- Posted February 18, 2019
Your Plan Isn’t Our Plan
I’m a Financial Planner, I help people create a Roadmap for their financial future. In the years since I started this journey I’ve had one fact reinforced more than any other – families like mine, having a child whose disability means they will likely never be truly independent, have additional considerations others will (thankfully) likely never have to think about. But this means we cannot, and should not, think our path will mirror anyone else’s.
SSI and Medicaid are benefits your child may be entitled to, and when they turn 18 the parents’ assets are no longer considered when doing the means testing. The child may also qualify for SNAP (food stamps), even if the parents’ are making 6 figure salaries. Even if a child is going to be in school until 21 (some states), they are eligible as adults at 18. I cannot stress enough – these are not benefits for the parent, they are for the child. And I encourage my clients to apply as soon as possible because if something were to happen to the parent(s), who is going to help the child(ren) get their benefits?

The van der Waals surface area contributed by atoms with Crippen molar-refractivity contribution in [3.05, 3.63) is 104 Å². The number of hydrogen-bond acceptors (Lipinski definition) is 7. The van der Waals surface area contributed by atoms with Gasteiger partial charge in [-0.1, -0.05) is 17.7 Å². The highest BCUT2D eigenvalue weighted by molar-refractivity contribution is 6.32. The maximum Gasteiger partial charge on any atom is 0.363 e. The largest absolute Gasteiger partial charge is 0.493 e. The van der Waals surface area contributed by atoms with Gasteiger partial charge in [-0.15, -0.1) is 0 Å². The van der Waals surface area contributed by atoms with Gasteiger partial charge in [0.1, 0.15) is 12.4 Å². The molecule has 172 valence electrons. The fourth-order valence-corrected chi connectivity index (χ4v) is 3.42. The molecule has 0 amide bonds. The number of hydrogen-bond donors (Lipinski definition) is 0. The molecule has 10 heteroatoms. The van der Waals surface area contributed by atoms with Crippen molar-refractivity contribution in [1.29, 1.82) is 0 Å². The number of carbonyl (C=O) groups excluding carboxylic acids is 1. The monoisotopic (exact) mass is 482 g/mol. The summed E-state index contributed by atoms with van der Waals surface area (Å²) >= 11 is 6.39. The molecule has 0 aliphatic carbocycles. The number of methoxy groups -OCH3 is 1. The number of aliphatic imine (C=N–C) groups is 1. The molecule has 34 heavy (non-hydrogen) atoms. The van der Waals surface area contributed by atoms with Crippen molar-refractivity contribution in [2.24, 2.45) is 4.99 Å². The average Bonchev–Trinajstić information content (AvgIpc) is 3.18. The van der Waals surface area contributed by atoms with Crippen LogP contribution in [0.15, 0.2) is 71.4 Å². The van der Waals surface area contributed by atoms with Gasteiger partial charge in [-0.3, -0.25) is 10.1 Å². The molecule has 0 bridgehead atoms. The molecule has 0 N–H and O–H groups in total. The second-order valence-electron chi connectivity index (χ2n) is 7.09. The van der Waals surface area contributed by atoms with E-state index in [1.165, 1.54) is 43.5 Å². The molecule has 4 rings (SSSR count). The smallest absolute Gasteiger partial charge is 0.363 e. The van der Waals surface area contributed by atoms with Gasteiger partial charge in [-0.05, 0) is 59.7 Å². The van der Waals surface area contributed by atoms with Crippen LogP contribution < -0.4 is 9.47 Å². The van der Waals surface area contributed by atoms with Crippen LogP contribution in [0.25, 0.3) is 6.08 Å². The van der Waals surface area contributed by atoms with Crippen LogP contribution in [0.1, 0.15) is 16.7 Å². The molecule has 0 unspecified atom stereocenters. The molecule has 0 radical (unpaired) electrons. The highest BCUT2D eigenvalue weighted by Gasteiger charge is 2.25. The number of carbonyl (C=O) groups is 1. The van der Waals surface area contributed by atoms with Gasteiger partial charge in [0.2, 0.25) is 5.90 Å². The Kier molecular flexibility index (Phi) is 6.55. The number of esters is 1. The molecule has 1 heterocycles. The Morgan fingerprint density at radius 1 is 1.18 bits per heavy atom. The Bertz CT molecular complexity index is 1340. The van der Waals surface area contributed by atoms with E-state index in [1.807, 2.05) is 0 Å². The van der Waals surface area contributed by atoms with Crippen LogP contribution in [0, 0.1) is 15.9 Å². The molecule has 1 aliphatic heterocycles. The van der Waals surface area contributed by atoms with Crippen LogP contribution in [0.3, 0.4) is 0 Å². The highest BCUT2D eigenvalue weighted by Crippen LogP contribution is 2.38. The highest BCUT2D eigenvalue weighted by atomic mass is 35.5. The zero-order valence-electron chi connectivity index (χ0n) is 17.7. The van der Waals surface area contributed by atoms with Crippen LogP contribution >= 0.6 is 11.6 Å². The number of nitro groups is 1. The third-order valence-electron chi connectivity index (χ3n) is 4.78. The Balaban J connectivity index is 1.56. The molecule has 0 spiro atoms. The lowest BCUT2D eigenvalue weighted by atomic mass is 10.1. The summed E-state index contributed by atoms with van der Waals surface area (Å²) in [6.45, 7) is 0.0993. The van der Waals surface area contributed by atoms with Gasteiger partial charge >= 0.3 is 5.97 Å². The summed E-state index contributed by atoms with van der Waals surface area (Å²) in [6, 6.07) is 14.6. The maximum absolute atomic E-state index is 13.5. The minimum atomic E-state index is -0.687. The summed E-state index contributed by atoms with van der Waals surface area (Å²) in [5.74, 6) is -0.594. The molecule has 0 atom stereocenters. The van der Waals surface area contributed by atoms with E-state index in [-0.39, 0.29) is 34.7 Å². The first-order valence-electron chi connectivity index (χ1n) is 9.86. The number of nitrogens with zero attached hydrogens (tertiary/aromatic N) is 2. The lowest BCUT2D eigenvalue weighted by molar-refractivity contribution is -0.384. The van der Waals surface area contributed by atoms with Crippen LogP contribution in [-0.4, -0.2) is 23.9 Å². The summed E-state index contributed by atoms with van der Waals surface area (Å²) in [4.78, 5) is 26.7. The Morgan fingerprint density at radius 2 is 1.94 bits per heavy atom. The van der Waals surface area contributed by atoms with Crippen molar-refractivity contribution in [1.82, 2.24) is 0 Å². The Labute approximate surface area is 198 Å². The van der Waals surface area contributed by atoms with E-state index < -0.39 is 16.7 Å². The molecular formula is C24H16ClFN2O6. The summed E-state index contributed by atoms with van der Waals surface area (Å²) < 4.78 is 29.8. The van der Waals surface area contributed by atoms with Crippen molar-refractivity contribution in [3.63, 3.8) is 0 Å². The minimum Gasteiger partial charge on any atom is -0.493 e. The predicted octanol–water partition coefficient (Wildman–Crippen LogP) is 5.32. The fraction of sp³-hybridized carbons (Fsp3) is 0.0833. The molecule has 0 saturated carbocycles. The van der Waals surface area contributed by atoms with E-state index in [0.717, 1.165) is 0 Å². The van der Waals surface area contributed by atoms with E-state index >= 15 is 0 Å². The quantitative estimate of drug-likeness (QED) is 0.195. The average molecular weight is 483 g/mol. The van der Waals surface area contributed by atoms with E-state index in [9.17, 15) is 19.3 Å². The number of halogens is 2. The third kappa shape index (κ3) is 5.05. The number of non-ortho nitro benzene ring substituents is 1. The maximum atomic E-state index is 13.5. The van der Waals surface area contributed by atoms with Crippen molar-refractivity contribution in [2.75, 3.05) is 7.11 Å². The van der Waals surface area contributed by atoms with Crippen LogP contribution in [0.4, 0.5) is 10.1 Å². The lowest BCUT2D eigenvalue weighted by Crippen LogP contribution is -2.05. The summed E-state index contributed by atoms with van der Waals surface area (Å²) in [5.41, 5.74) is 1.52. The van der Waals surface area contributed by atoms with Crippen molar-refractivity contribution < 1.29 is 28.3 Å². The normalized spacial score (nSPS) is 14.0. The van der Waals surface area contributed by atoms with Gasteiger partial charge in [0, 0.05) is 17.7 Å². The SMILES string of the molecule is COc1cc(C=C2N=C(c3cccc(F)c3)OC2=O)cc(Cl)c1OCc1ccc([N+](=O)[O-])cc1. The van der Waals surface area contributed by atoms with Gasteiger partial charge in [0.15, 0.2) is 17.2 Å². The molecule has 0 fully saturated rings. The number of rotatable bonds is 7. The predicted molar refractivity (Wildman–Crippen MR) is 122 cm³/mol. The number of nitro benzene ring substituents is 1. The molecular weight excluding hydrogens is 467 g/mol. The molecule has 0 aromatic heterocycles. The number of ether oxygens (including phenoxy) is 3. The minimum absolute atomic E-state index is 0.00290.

When to take Social Security could affect your child – through the Adult Disabled Child benefit. This could affect the amount of life insurance parents’ need to purchase, because it should absolutely be considered when determining how much the child(ren) will need to support their lifestyle. Another consideration is health insurance and pensions, in some cases (like the military and Federal government), children with significant disabilities may be eligible for health insurance beyond age 26 and a portion of the parent’s pension(s).
When discussing how much risk to take with investments, consideration must be given to how long your child(ren) will live. If they do not have a disability that may be expected to shorten their lifespan, there is no reason not to plan for them to live into their 90’s or beyond. Some families rely on their investments to offset expenses for their children in retirement, so need this money to at least keep up with inflation. Others want to pass the money to their children, so consideration should be given about RMD’s for survivors (even Roth IRA’s have RMD requirements for survivors).
These are just a few of the considerations families like mine think about – it can get even more involved when consideration needs to be given to hiring staff (caregivers/support) and/or therapies. Don’t make these decisions based on what your neighbors or friends suggest, especially if they are not in similar circumstances. And although I know it can be overwhelming, the worst thing you can do is nothing at all.